Home health aides and personal and home care aides are generally not required to have a high school diploma. They usually are trained on the job by registered nurses, licensed practical nurses, experienced aides, or their supervisor. Aides are instructed on how to cook for a client, including on special diets. Furthermore, they may be trained in basic housekeeping tasks, such as making a bed and keeping the home sanitary and safe for the client. Generally, they are taught how to respond to an emergency, learning basic safety techniques. Employers also may train aides to conduct themselves in a professional and courteous manner while in a client’s home. Some clients prefer that tasks are done a certain way and will teach the aide. A competency evaluation may be required to ensure that the aide can perform the required tasks.

Certifications Needed

Home health aides who work for agencies that receive reimbursement from Medicare or Medicaid must receive a minimum level of training. They must complete both a training program consisting of a minimum of 75 hours and a competency evaluation or state certification program. Training includes information regarding personal hygiene, safe transfer techniques, reading and recording vital signs, infection control, and basic nutrition. Aides may take a competency exam to become certified without taking any of the training. At a minimum, 16 hours of supervised practical training are required before an aide has direct contact with a resident. These certification requirements represent the minimum, as outlined by the Federal Government. Some States may require additional hours of training to become certified.

Other Skills Required

Aides should have a desire to help people. They should be responsible, compassionate, patient, emotionally stable, and cheerful. In addition, aides should be tactful, honest, and discreet, because they work in private homes. Aides also must be in good health. A physical examination, including State-mandated tests for tuberculosis and other diseases, may be required. A criminal background check and a good driving record also may be required for employment.

How to Advance

The National Association for Home Care and Hospice (NAHC) offers national certification for aides. Certification is a voluntary demonstration that the individual has met industry standards. Certification requires the completion of 75 hours of training; observation and documentation of 17 skills for competency, assessed by a registered nurse; and the passing of a written exam developed by NAHC.

Advancement for home health aides and personal and home care aides is limited. In some agencies, workers start out performing homemaker duties, such as cleaning. With experience and training, they may take on more personal care duties. Some aides choose to receive additional training to become nursing aides, licensed practical nurses, or registered nurses. Some may start their own home care agency or work as a self-employed aide. Self-employed aides have no agency affiliation or supervision and accept clients, set fees, and arrange work schedules on their own.

Job Outlook

Employment of home health and personal care aides is projected to grow 33 percent from 2020 to 2030, much faster than the average for all occupations.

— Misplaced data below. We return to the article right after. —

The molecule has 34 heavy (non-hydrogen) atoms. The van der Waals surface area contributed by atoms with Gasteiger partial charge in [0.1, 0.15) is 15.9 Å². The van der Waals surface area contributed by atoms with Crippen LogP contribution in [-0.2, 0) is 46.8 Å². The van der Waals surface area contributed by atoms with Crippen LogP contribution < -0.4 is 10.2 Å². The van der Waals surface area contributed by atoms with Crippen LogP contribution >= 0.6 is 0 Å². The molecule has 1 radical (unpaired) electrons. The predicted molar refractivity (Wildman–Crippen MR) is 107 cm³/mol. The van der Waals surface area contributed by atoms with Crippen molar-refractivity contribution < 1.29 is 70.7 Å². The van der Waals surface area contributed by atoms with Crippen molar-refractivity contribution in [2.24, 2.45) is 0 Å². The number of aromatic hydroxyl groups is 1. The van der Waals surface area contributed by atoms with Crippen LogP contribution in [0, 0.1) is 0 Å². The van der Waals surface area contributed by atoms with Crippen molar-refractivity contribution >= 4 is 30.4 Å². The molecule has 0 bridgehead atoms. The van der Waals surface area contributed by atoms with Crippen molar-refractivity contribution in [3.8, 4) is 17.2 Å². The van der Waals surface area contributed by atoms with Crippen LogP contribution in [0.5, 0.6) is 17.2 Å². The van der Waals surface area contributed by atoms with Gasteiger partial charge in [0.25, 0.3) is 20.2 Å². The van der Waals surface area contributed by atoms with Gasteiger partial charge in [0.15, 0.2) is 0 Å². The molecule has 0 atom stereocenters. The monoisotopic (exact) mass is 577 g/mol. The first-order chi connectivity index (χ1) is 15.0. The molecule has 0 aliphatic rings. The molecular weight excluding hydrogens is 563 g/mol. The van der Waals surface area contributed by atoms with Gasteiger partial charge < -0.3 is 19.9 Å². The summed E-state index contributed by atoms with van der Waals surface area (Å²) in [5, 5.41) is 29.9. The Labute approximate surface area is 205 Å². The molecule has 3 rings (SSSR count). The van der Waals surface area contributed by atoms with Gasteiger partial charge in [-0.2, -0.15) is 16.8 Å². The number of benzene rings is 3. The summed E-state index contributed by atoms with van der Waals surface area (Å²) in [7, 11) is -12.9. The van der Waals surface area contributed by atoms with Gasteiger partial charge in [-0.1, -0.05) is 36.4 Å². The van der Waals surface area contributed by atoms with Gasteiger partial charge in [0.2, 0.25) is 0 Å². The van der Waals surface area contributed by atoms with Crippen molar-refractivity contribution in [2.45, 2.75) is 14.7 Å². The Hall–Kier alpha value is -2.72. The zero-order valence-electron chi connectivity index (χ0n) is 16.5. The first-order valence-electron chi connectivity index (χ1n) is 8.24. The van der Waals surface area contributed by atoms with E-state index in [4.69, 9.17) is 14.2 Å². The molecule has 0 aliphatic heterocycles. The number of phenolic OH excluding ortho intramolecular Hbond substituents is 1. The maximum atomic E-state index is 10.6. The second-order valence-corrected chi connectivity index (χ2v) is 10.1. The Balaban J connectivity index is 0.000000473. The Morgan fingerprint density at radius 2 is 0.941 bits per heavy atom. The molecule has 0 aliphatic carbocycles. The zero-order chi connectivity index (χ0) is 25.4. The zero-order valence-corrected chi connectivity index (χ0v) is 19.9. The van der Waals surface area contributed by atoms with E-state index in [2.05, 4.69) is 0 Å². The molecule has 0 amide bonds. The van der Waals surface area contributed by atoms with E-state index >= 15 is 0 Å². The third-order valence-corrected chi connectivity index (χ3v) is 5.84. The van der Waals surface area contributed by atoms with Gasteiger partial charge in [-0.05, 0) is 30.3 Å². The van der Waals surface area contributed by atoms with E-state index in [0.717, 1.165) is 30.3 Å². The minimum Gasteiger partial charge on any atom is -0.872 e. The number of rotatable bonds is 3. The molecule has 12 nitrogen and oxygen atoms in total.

About 599,800 openings for home health and personal care aides are projected each year, on average, over the decade. Many of those openings are expected to result from the need to replace workers who transfer to different occupations or exit the labor force, such as to retire.


As the baby-boom generation ages and the elderly population grows, the demand for the services of home health and personal care aides will continue to increase.

Elderly clients and people with disabilities are increasingly relying on home care as an alternative to nursing homes or hospitals. Families may prefer to keep aging family members in their homes rather than in nursing homes or hospitals. Clients who need help with everyday tasks and household chores, rather than medical care, may be able to reduce their medical expenses by staying in or returning to their homes.


The median annual wage for home health and personal care aides was $29,430 in May 2021. The median wage is the wage at which half the workers in an occupation earned more than that amount and half earned less. The lowest 10 percent earned less than $22,290, and the highest 10 percent earned more than $37,010.

In May 2021, the median annual wages for home health and personal care aides in the top industries in which they worked were as follows:

  • Individual and family services - $29,670
  • Residential intellectual and developmental disability facilities - $29,230
  • Continuing care retirement communities and assisted living facilities for the elderly - $29,140
  • Home healthcare services - $28,630

Most aides work full-time, although part-time work is common. They may work evening and weekend hours, depending on their clients’ needs. Work schedules may vary.

Academic Programs of Interest

Community Health And Preventive Medicine
Professionals involved in the public health aspect of this practice may be involved in entomology, pest control, and public health inspections. Public health inspections can include recreational waters, pools, beaches, food preparation and serving, and industrial hygiene inspections and surveys. more
Nursing is the career choice for men and women in the 21st century. The career outlook is excellent for the nursing field, with an estimated 100,000 vacant positions and a growing need. A nursing degree will open doors in all kinds of practice settings and provide a future promoting health, preventing disease, and helping patients cope with illness. Nurses are also advocates and health educators... more
Public Health
Public health is concerned with threats to the overall health of a community based on population health analysis. Health is defined and promoted differently by many organizations. The World Health Organization, the United Nations body that sets standards and provides global surveillance of disease, defines health as: "A state of complete physical, mental and social well-being and not merely the absence of disease or infirmity."... more